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The Edumacation of Jay Baker (Christy Ottaviano Books) Hardcover – January 31, 2012


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Product Details

  • Series: Christy Ottaviano Books
  • Hardcover: 288 pages
  • Publisher: Henry Holt and Co. (BYR); First Edition edition (January 31, 2012)
  • Language: English
  • ISBN-10: 0805092560
  • ISBN-13: 978-0805092561
  • Product Dimensions: 8.5 x 5.8 x 1 inches
  • Shipping Weight: 13.6 ounces (View shipping rates and policies)
  • Average Customer Review: 4.2 out of 5 stars  See all reviews (53 customer reviews)
  • Amazon Best Sellers Rank: #1,472,532 in Books (See Top 100 in Books)

Editorial Reviews

From Booklist

*Starred Review* First off: not a thing happens here that’s unusual for a teen, or a teen book for that matter. Jay Baker nurses a crush on his longtime best friend, Cam; becomes an emotional mess after his parents’ separation; clashes with his homecoming-queen older sister; and weathers a feud with a pushy jock who could squash him like a bug. But the magic lies in the telling. Jay, a large-hearted wiseass who’s nearly impossible to dislike, has a narrative patter so deeply laced with groaner puns, pop-culture bombs, and warp-speed free associations that it’s almost a new language. It’s an argot he shares with vivacious Cam (whose real name, hilariously, is Cameo Appearance Parnell), but after he gets rebuffed trying to share a bit more with her, he starts seeing another cutie who’s more or less the anti-Cam. While their awkward love triangle takes shape, Jay’s parents get mired in their own supremely embarrassing love-life disaster. To help him out of his funk, Jay’s government teacher (who can match him bon mot for bon mot) challenges him to use his considerable powers of clever to write a school blog. OK, so it’s not the most thrilling goal ever, but getting there is both flippantly fun and surprisingly resistant to ironic detachment. Most of all, though, Jay’s smarts, originality, and warmth make the old teen trope of the hot girl(s) falling for the doofus guy actually believable. Grades 8-11. --Ian Chipman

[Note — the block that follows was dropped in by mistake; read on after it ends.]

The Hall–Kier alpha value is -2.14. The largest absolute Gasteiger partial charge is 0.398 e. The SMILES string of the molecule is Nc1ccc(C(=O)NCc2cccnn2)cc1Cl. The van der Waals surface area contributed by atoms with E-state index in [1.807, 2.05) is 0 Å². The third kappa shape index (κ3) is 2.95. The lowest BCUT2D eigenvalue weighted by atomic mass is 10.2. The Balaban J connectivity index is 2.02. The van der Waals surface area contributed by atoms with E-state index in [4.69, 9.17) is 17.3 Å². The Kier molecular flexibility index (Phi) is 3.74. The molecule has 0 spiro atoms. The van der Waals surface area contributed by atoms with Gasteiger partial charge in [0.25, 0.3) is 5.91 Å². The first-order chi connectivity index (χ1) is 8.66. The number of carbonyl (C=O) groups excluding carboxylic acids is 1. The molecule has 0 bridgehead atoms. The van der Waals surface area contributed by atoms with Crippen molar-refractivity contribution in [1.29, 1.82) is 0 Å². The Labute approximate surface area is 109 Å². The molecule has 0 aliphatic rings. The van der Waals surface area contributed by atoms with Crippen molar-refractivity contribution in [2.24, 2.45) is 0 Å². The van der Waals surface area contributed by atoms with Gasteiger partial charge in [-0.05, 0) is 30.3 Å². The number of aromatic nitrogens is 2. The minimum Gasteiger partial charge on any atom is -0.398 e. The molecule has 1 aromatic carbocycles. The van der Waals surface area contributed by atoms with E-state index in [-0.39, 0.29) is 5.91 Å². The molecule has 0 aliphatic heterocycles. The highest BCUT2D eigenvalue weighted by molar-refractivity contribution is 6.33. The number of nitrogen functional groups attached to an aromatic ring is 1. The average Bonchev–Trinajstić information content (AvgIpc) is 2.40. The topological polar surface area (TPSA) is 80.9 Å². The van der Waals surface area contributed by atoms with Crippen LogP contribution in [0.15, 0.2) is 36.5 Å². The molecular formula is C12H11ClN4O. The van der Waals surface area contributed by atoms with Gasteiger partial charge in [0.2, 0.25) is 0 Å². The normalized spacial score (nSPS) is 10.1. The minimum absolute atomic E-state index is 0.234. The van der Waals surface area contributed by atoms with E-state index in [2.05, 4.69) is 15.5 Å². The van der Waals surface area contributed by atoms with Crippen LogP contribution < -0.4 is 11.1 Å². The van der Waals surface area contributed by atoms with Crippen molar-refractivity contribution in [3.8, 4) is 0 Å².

Review

"The Edumacation of Jay Baker has something for everyone, and hopefully you'll emerge smarter for having read it."--Teenreads.com

"I don't remember the last time I laughed out loud so often while reading a book."--Mundie Moms Blog 

“Readers eager to give both their hearts and their brains an energetic work-out will enjoy this mash-up…”--BCCB
 
“Jay’s smarts, originality, and warmth make the old teen trope of the hot girl(s) falling for the doofus guy actually believable.”--Booklist, Starred Review

More About the Author

The Edumacation of Jay Baker is the debut young adult novel of ... none other than Jay Clark. A tennis enthusiast and former teaching pro, Jay's essays and articles have appeared in The Washington Post and Tennis Magazine.

Until recently, Jay resided in Columbus, Ohio, in a condo owned by his sister, paying his post-grad dues at various lame jobs for zero financial gain. He did hold a gym membership during this dead-end tenure, albeit by masquerading as his sister's "husband" on her corporate account. Jay now lives in Virginia with his girlfriend, Caroline Baker, whom he met through a tennis blog (long story). Things are looking up.